by Dr. G. Terry Madonna and Dr. Michael Young
Is it bona fide or is it bogus? No question has been asked more frequently nor debated more fiercely during the latter stages of this presidential election than the so called Bradley effect – the “theory” that black candidates under perform in elections when compared to pre-election polls in part because some white voters will lie to pollsters and indicate they will vote for an African American candidate when in reality they will not.
The Bradley effect was named for the former black Los Angeles Mayor Tom Bradley after polls showed him far ahead in a 1982 gubernatorial race he subsequently lost. It was similarly noted in several high profile races with black candidates running against white opponents including Douglas Wilder’s 1989 Virginia gubernatorial race and David Dinkin’s 1989 mayoralty race in New York.
Those who subscribe to the notion of a Bradley effect believe that some white voters mislead pollsters about their real voting intentions by saying they are undecided or intend to vote for the black candidate. Then in the privacy of the voting booth they vote their prejudices.
The questions raised by the Bradley effect as election day approaches are critical ones. Assuming that Obama is comfortably ahead in the polls, are those polls reliable; is Obama’s lead large enough to overcome the Bradley effect; and most crucially, is it large enough in the close battleground states where the election will be won or lost?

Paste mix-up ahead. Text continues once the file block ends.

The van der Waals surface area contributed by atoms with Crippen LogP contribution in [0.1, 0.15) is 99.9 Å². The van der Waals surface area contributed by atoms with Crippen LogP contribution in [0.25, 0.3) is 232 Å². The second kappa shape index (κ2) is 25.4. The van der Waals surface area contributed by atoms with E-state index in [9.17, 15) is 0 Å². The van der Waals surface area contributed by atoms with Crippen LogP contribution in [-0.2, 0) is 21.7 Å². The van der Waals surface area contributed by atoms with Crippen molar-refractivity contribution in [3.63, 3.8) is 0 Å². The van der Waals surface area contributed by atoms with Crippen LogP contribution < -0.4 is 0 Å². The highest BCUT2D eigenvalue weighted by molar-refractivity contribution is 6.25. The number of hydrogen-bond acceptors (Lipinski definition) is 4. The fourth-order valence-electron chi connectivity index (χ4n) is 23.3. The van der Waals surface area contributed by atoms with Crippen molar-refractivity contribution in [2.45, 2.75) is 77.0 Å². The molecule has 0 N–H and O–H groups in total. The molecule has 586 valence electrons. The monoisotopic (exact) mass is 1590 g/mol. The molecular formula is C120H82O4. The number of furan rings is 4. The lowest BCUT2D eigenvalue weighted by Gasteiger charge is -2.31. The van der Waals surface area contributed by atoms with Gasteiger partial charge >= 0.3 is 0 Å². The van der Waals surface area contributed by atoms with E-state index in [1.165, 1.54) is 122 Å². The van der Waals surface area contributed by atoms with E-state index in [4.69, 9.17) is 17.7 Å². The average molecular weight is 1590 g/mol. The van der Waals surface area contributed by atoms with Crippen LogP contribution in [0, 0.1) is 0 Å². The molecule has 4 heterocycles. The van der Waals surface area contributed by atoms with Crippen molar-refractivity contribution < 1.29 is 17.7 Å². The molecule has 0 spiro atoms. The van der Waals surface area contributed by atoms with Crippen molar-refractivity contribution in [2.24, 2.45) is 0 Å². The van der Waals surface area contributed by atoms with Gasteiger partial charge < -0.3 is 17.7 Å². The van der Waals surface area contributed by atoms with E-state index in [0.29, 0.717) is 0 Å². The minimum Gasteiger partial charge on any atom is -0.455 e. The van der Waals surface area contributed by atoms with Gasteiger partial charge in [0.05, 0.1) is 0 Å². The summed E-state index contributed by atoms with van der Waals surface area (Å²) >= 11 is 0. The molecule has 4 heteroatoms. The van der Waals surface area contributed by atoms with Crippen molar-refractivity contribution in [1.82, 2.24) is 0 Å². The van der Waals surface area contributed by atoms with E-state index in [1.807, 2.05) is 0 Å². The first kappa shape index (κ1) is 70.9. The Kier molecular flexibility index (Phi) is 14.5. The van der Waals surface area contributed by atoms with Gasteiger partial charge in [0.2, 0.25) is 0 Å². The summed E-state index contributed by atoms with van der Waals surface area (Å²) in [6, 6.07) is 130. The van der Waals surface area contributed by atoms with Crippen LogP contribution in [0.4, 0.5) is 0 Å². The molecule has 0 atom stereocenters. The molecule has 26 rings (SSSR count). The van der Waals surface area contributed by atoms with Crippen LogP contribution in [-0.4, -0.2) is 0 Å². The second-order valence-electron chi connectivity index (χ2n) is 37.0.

In no state have these questions been raised more often than in Pennsylvania. There are three main reasons that Bradley is being discussed in Pennsylvania: one, it fits stereotypes of the Pennsylvania voter as redneck and backwards; two, Pennsylvania is seen as the quintessential battleground state that may decide the election; and three, predictions of a Bradley effect election have been fed by recent controversial remarks from two leading state political figures.
The latter note deserves some elaboration. Two of the state’s most important Democratic office holders have raised the specter of Bradley effect voting in the Commonwealth. First, Governor Ed Rendell, when campaigning for Senator Clinton, publicly raised the issue by suggesting that perhaps as many as five percent of the state’s voters were Bradley effect voters. Rendell insisted that he would have done five percent worse in his 2006 reelection had his opponent been white instead of black.
And the issue has been renewed even more vividly and provocatively by Congressman Jack Murtha’s recent comments that folks in western Pennsylvania are racists.
Searchers for evidence of the Bradley effect in Pennsylvania argue it will be found in two of the state’s key voting groups: working class Democrats and rural white Republicans. Both groups require brief description.
So the chain of reasoning is clear enough as is its conclusion: some significant numbers of Pennsylvania voters are going to be casting racially motivated ballots. And it could determine the election.
But not clear is what evidence really exists to support such a contention. Are respected politicians like Rendell and Murtha right? Will there be a Bradley effect in Pennsylvania’s vote November 4th?